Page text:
The 2021 Hazardous Weather Testbed Experimental Warning Program Radar Convective Applications Experiment: A Forecaster Evaluation of the Tornado Probability Algorithm and the New Mesocyclone Detection Algorithm

Thea N. Sandmæl aCooperative Institute for High-Impact and Severe Weather Research and Operations, University of Oklahoma, Norman, Oklahoma
bNOAA/OAR/National Severe Storms Laboratory, Norman, Oklahoma

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Brandon R. Smith aCooperative Institute for High-Impact and Severe Weather Research and Operations, University of Oklahoma, Norman, Oklahoma
bNOAA/OAR/National Severe Storms Laboratory, Norman, Oklahoma

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Jonathan G. Madden aCooperative Institute for High-Impact and Severe Weather Research and Operations, University of Oklahoma, Norman, Oklahoma
bNOAA/OAR/National Severe Storms Laboratory, Norman, Oklahoma

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Justin W. Monroe aCooperative Institute for High-Impact and Severe Weather Research and Operations, University of Oklahoma, Norman, Oklahoma
bNOAA/OAR/National Severe Storms Laboratory, Norman, Oklahoma

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Patrick T. Hyland aCooperative Institute for High-Impact and Severe Weather Research and Operations, University of Oklahoma, Norman, Oklahoma
bNOAA/OAR/National Severe Storms Laboratory, Norman, Oklahoma

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Benjamin A. Schenkel aCooperative Institute for High-Impact and Severe Weather Research and Operations, University of Oklahoma, Norman, Oklahoma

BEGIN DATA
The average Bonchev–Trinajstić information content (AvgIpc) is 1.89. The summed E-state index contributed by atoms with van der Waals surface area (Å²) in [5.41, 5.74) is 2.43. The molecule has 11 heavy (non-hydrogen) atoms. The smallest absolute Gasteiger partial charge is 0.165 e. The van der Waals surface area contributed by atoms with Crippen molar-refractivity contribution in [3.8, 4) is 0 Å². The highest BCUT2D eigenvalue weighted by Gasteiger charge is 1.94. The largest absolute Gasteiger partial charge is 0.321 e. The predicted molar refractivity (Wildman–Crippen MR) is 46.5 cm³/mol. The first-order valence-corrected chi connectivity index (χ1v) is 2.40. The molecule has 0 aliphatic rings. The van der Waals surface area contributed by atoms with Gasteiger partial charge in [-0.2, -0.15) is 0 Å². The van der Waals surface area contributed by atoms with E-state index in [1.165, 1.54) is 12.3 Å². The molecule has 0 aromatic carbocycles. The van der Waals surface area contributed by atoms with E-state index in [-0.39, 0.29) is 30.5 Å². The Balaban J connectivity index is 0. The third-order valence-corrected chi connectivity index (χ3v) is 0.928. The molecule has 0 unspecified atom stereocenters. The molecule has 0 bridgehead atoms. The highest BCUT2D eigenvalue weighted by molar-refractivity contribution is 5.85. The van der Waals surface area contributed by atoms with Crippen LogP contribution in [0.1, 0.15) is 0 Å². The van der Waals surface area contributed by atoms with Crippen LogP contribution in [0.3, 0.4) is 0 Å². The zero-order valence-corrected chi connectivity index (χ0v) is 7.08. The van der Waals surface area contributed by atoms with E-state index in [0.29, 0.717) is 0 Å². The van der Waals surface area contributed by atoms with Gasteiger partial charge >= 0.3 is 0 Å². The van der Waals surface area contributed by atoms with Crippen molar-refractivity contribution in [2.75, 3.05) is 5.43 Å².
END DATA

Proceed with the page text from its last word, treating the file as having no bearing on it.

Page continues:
bNOAA/OAR/National Severe Storms Laboratory, Norman, Oklahoma
cSchool of Meteorology, University of Oklahoma, Norman, Oklahoma

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Tiffany C. Meyer aCooperative Institute for High-Impact and Severe Weather Research and Operations, University of Oklahoma, Norman, Oklahoma
bNOAA/OAR/National Severe Storms Laboratory, Norman, Oklahoma

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Abstract

Developed as part of a larger effort by the National Weather Service (NWS) Radar Operations Center to modernize their suite of single-radar severe weather algorithms for the WSR-88D network, the Tornado Probability Algorithm (TORP) and the New Mesocyclone Detection Algorithm (NMDA) were evaluated by operational forecasters during the 2021 National Oceanic and Atmospheric Administration (NOAA) Hazardous Weather Testbed (HWT) Experimental Warning Program Radar Convective Applications experiment. Both TORP and NMDA leverage new products and advances in radar technology to create rotation-based objects that interrogate single-radar data, providing important summary and trend information that aids forecasters in issuing time-critical and potentially life-saving weather products. Utilizing virtual resources like Google Workspace and cloud instances on Amazon Web Services, 18 forecasters from the NOAA/NWS and the U.S. Air Force participated remotely over three weeks during the spring of 2021, providing valuable feedback on the efficacy of the algorithms and their display in an operational warning environment, serving as a critical step in the research-to-operations process for the development of TORP and NMDA. This article will discuss the details of the virtual HWT experiment and the results of each algorithm’s evaluation during the testbed.

Significance Statement